Best of both
Xilinx has also combined the HLS and the C coding options with their SDSoC product. It is designed for the Zynq SoC . The coding is done in C. However you can use HLS to accelerate certain parts of the code for you to gain the most benefit.
Getting the most out of the Zynq solution does require either the expensive HLS toolchain and training in that or writing your own HDL. Another option is to purchase IP that other companies have written. This allows you to create a fast and efficient system without needing to know coding of an FPGA in HDL or C. ELMG Digital Power has a large suite of power electronics IP to get your application off the ground fast.
Prototyping and Development Platforms
In part 2 of this blog post, which is coming later, the answers to the questions
“How can I prototype this when the chip is BGA only?”
“What is an appropriate development platform or dev board?”
If you are following the Zynq pathway for your new control platform for power electronics or another application then welcome to the Xilinx Zynq SoC adventure. The Zynq definitely is a great choice and has the benefits of being both a processor and an FPGA at the same time.
We have had Zynq SoCs at ELMG Digital Power for a about three years now and have been developing our competence. We have built up a Linux system on them in the past on one dev board. We are in the process of rebuilding it for another board for use with an LCD application. We are at the end of the process of moving our Spartan 6 IP cores onto 7 series (including Zynqs) for use in newer designs using the Vivado toolchain. We are also in the process of becoming certified Xilinx engineers through the Xilinx Alliance Program (XAP). This includes a large amount of training on the Zynqs directly from Xilinx.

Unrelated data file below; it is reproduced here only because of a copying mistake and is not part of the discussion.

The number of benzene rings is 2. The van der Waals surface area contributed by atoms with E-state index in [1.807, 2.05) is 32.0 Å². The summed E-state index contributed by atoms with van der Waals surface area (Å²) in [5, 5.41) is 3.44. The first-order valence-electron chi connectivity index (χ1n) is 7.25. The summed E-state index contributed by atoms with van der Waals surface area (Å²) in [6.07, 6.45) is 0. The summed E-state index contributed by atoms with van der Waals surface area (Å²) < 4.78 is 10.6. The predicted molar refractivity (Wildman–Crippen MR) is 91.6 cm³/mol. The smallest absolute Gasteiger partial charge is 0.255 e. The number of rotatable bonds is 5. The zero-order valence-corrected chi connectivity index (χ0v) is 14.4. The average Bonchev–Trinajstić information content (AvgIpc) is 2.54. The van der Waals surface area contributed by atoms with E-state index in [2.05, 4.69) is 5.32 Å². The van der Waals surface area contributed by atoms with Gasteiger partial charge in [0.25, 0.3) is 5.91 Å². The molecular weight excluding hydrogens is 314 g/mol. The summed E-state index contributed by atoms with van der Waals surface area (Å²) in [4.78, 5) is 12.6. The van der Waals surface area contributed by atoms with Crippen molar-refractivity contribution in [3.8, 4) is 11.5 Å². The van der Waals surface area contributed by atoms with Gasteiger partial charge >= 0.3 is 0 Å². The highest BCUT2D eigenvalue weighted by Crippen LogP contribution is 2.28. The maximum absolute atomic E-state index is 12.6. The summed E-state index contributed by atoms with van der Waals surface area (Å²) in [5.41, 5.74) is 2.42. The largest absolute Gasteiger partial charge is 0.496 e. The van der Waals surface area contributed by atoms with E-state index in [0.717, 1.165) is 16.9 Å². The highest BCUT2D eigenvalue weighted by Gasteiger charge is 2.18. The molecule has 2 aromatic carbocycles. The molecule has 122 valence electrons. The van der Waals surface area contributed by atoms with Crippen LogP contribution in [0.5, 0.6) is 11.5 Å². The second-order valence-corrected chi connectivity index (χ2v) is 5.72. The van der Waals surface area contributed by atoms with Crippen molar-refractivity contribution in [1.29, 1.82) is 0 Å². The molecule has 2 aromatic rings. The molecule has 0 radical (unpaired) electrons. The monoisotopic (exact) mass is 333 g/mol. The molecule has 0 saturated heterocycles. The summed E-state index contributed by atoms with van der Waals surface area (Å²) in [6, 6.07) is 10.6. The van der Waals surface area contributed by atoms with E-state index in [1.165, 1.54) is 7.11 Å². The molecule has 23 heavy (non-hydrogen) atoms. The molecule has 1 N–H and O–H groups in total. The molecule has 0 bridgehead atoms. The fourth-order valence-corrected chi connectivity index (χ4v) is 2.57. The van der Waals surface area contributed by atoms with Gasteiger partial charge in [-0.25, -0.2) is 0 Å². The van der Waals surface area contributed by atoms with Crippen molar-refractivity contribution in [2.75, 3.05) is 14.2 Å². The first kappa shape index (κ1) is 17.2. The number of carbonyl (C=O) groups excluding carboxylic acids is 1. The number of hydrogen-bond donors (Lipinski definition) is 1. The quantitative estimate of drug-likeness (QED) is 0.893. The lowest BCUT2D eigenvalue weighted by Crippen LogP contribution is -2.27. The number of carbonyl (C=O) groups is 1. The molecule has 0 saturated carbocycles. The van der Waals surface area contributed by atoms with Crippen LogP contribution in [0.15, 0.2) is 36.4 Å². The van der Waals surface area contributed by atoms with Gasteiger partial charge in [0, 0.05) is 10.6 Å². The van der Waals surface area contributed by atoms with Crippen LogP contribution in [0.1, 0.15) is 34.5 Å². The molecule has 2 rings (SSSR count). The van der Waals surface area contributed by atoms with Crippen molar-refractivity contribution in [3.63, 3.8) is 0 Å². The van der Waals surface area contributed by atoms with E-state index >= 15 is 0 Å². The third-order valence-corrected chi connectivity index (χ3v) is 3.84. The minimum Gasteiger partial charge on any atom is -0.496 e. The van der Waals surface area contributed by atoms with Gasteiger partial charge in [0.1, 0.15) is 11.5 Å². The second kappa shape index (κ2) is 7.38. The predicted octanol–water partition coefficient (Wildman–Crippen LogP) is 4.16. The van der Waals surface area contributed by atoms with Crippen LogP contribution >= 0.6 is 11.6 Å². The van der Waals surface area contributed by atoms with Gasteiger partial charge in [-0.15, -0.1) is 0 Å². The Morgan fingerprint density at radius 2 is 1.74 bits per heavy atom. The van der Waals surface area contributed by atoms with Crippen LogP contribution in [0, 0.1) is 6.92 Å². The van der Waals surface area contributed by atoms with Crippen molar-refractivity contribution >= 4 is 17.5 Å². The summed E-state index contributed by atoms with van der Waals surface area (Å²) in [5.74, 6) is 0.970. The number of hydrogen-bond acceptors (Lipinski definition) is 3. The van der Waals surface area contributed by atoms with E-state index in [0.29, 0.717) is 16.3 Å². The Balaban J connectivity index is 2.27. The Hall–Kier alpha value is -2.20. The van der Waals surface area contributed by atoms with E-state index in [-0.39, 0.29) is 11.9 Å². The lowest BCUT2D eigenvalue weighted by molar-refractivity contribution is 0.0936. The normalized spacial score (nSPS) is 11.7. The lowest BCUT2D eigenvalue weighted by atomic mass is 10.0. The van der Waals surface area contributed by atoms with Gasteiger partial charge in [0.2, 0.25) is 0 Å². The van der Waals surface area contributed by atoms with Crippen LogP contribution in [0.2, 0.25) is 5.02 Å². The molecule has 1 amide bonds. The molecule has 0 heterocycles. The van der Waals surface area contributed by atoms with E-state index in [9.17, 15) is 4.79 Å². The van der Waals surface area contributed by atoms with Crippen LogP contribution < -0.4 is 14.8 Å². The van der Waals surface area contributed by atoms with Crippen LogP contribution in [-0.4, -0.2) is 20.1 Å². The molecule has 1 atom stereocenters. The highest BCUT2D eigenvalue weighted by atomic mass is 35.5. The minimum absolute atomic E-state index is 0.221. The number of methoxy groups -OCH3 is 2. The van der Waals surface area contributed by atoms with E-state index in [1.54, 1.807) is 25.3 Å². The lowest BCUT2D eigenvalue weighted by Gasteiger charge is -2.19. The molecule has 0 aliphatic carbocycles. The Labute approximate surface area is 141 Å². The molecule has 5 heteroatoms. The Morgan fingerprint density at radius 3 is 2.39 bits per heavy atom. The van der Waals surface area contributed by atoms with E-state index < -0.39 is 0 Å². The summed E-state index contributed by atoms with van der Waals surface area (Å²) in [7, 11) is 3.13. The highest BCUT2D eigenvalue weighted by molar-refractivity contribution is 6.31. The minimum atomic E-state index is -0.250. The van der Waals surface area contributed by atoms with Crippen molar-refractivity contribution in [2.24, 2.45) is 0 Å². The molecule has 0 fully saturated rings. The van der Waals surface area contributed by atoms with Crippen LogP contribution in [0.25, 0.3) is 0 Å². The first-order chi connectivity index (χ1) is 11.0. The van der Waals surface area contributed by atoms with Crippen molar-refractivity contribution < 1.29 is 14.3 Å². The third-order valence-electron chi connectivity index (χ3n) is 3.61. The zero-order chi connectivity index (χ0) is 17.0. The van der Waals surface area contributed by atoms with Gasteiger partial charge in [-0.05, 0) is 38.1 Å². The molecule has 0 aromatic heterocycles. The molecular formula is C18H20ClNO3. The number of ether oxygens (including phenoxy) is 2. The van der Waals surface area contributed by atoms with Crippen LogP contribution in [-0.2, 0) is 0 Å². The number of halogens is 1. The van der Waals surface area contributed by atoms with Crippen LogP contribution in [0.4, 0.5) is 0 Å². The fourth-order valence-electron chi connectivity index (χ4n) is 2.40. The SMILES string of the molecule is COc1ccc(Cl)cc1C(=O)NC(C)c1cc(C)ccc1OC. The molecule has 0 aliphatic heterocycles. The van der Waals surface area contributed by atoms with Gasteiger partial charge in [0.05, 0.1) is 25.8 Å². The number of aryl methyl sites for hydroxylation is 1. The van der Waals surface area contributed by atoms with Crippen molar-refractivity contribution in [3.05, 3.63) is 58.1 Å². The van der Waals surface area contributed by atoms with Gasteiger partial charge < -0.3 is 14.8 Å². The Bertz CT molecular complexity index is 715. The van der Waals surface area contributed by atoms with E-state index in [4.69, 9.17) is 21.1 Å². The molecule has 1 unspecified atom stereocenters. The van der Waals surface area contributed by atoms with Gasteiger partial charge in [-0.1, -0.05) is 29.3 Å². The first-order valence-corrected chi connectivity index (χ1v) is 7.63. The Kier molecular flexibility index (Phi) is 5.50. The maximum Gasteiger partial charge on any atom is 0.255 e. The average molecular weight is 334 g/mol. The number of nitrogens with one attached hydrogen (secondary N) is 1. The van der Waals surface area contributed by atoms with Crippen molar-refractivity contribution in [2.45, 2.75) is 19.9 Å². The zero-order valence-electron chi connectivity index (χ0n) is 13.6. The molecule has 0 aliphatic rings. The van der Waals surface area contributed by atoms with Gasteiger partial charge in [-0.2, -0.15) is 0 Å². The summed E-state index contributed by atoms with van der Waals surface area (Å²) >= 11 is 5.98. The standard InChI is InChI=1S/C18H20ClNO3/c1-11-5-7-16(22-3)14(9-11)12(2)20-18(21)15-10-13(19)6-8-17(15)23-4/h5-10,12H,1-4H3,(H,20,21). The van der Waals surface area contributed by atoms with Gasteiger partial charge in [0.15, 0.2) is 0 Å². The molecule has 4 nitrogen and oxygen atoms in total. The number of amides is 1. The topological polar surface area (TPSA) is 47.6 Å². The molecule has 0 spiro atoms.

ELMG Digital Power Membership of the Xilinx Alliance Program, XAP, means Zynq Asymmetric Multiprocessing know how and expertise.
Asymmetric Multiprocessing AMP
Asymmetric Multiprocessing a really powerful way of getting the best of both worlds (RTOS for real-time performance, Linux for ease of use, HMI and communications) on the one device. There are some pitfalls of using an RTOS for complex communication and Linux is not real-time. It is not trivial and comes with quite a few pitfalls and things that you must take care of. We have made some of these pitfalls so can help you with avoiding them.
These include the boot process and boot order as well as assigning which core is the ‘master’ and which is the ‘slave’. One of the main things to consider and plan out in an AMP system is resource allocation. Each core will need its own RAM whilst there must also be some shared RAM. Inter-processor communications will also need to be considered as well as peripheral access (both allocated and shared). Level 2 cache use also becomes more complicated. With correct planning and execution however, the Zynq AMP is the powerful tool that you need. Making full use of the capability is critical in getting a successful control system.
One of the great things about the Zynq System on Chip Asymmetric Multiprocessing AMP, is that certain engineers can do certain roles without knowing much about the Zynq as a whole. The HDL engineer can design modules with only knowing about the logic side and a software engineer can write code only knowing about the processor side. However, it is the bit in between which makes the Zynq so powerful and provides the magic that makes it run as a whole SoC. Getting data from the logic to the software in a timely manner is not as trivial as it sounds. One of the issues to be aware of is cache coherence. This is because the time it takes for the data to reach the software can range from clk cycles to hundreds even thousands of clock cycles depending on the interface used (for example it takes 25 clock cycles just to get to level 2 cache and many more if a DDR fetch is required). In control systems, this latency is important and choosing the correct interfaces for suitable data flow latency is key.
There are many of things to cover on the Zynq. This include partitioning who does what, logic or software?